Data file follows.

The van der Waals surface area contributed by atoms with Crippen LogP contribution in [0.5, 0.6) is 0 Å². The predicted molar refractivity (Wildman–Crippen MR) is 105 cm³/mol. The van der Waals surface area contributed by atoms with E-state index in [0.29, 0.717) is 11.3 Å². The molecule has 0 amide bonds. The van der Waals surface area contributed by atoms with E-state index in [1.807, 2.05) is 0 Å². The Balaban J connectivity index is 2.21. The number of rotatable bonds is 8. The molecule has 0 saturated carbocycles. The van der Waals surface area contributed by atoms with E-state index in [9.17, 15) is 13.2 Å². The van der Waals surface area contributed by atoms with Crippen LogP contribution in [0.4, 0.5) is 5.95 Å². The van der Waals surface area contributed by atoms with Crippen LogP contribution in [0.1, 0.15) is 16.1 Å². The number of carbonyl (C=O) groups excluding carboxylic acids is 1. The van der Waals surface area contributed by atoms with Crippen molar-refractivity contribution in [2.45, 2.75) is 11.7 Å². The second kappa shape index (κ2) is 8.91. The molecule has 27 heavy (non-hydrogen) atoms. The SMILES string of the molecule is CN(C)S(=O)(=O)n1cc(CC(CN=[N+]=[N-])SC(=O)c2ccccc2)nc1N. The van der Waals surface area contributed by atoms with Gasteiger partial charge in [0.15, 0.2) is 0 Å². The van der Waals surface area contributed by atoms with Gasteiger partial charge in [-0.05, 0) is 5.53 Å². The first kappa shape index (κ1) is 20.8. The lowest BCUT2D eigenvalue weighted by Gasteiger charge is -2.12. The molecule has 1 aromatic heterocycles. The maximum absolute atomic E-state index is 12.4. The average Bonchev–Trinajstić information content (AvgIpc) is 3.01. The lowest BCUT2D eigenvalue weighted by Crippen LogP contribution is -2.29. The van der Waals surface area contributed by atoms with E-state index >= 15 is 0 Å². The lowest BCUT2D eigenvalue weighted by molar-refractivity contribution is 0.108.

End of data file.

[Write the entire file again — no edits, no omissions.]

The van der Waals surface area contributed by atoms with Crippen LogP contribution in [0.5, 0.6) is 0 Å². The predicted molar refractivity (Wildman–Crippen MR) is 105 cm³/mol. The van der Waals surface area contributed by atoms with E-state index in [0.29, 0.717) is 11.3 Å². The molecule has 0 amide bonds. The van der Waals surface area contributed by atoms with E-state index in [1.807, 2.05) is 0 Å². The Balaban J connectivity index is 2.21. The number of rotatable bonds is 8. The molecule has 0 saturated carbocycles. The van der Waals surface area contributed by atoms with E-state index in [9.17, 15) is 13.2 Å². The van der Waals surface area contributed by atoms with Crippen LogP contribution in [0.4, 0.5) is 5.95 Å². The van der Waals surface area contributed by atoms with Crippen LogP contribution in [0.1, 0.15) is 16.1 Å². The number of carbonyl (C=O) groups excluding carboxylic acids is 1. The van der Waals surface area contributed by atoms with Crippen molar-refractivity contribution in [2.45, 2.75) is 11.7 Å². The second kappa shape index (κ2) is 8.91. The molecule has 27 heavy (non-hydrogen) atoms. The SMILES string of the molecule is CN(C)S(=O)(=O)n1cc(CC(CN=[N+]=[N-])SC(=O)c2ccccc2)nc1N. The van der Waals surface area contributed by atoms with Gasteiger partial charge in [0.15, 0.2) is 0 Å². The van der Waals surface area contributed by atoms with Gasteiger partial charge in [-0.05, 0) is 5.53 Å². The first kappa shape index (κ1) is 20.8. The lowest BCUT2D eigenvalue weighted by Gasteiger charge is -2.12. The molecule has 1 aromatic heterocycles. The maximum absolute atomic E-state index is 12.4. The average Bonchev–Trinajstić information content (AvgIpc) is 3.01. The lowest BCUT2D eigenvalue weighted by Crippen LogP contribution is -2.29. The van der Waals surface area contributed by atoms with E-state index >= 15 is 0 Å². The lowest BCUT2D eigenvalue weighted by molar-refractivity contribution is 0.108.